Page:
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Thread: AFCI Circuit fails to energize

  1. #1
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    Nov 2014
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    Question AFCI Circuit fails to energize

    Head scratcher...

    I have had a 20-amp AFCI breaker serviced line working fine but, after making a slight modification to the fixtures on the line, the remaining fixtures no longer work. All my other circuits, AFCI and otherwise work fine...

    A little more detail: the circuit feeds several overhead lights in the master bath area, including a ventilation fan. In the electrical box servicing the ventilation fan and a couple over head lights, I had a pigtailed the "always on" line dropping down to an outlet receptacle. Okay, I'm near certain this in not acceptable* so, at least pending my final inspection by the code official, I resolved to pull the receptacle fixture, properly cap the wire and cover with a blank. Didn't think this should be a problem....

    After pulling the receptacle and flipping the 20-amp AFCI breaker back on and coming back upstairs into the bedroom I was surprised to see that none of the lights were working. When I flipped the breaker back on, the breaker did not "trip." I flipped the breaker on/off and repeated several times hoping that there was a problem with the switch - no such luck. I turned the breaker on and confirmed with my meter by touching the hot (black) screw and the neutral bar in the breaker panel. I am reading 125-V. I flip the breaker off and read zero. So it looks like I am sending adequate energy out of my panel and the AFCI breaker is not tripping either - so there is apparently no short along the line. Nevertheless, none of the lights are turning on. By the way, all the lights, including those built into the ventilation fan are LED lights - so not much draw on this 20-Amp circuit.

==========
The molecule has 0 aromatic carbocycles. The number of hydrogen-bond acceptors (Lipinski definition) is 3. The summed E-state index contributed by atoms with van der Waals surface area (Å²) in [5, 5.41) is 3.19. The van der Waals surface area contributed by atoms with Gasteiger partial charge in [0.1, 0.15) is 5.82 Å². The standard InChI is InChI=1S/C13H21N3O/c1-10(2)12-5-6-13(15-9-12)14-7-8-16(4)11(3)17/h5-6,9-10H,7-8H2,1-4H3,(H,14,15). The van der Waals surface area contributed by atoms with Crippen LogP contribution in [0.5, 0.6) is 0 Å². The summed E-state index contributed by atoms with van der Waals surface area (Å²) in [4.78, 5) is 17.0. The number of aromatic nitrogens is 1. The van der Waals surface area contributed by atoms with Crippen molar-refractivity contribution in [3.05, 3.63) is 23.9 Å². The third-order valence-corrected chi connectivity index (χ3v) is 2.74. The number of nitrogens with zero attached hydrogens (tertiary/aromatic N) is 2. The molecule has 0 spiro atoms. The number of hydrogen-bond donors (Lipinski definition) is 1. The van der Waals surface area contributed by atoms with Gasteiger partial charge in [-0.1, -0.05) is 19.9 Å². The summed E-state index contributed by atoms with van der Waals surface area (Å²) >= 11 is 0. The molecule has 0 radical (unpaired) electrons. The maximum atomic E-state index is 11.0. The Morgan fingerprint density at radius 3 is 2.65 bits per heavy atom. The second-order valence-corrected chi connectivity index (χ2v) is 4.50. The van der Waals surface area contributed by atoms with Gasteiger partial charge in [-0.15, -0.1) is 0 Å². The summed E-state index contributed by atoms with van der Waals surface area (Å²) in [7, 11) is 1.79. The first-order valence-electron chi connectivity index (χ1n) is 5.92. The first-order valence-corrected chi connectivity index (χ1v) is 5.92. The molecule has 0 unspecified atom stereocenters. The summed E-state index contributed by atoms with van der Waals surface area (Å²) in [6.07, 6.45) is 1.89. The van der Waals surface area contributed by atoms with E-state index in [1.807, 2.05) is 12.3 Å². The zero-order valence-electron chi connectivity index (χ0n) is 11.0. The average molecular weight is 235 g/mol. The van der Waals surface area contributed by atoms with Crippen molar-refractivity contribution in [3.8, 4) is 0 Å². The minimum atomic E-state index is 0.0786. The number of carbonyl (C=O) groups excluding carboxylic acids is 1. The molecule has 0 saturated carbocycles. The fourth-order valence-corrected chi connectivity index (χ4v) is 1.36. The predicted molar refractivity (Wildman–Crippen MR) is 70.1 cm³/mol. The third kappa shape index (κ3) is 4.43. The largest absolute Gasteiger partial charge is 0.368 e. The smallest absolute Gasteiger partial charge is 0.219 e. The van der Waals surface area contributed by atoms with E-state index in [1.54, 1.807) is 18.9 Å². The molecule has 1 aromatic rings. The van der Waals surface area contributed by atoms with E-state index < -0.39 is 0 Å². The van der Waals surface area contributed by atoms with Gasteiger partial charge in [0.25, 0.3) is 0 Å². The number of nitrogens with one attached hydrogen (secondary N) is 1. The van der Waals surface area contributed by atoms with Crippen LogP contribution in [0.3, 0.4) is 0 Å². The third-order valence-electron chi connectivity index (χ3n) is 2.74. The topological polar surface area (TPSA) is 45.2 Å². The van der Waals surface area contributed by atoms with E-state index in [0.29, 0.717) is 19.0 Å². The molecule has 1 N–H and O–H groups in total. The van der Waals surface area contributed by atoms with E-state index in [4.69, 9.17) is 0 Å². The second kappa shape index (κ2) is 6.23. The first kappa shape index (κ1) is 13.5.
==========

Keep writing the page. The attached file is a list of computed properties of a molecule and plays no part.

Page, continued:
Just to be clear, this receptacle was only fed by one 2-wire plus ground at a terminal end of its respective branch and worked fine before I removed it.

    I would appreciate any advice on solving this issue. In the meantime I intend to systematically open junction boxes along the line and check for voltage...

    Thanks, Eric (aka Logcabin1)

    P.S. * The lay out of the master bedroom/bathroom is unusual in that there is a large open arch 8ft x 10ft between the sleeping area and the garden tub area. I other words there is no clear separate "bathroom" leading the code official to tell me his interpretation of how the code should apply is distance between a receptacle and a water fixture. The vanity area does have a pair of receptacles on a dedicated 20-A GFCI circuit. Having said that, this receptacle location is within 6 feet of the water closet.

  2. #2
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    Problem still not solved.

    I checked the first junction box down current from the breaker panel and found no juice. So, it seems the problem must be between that junction box and the circuit breaker. I realized that with the breaker in place I was only checking whether current was flowing through the breaker to the screw on the business side of the breaker because the wire itself is not exposed in these AFCI breakers. Thinking I may have a bad connection between the breaker and the wire I started wiggling the wire back and forth and it did pull loose from the screw. I shut down the panel and pulled the breaker out, re-inserted the wire and tightened properly. Still bad news...lights did not go on.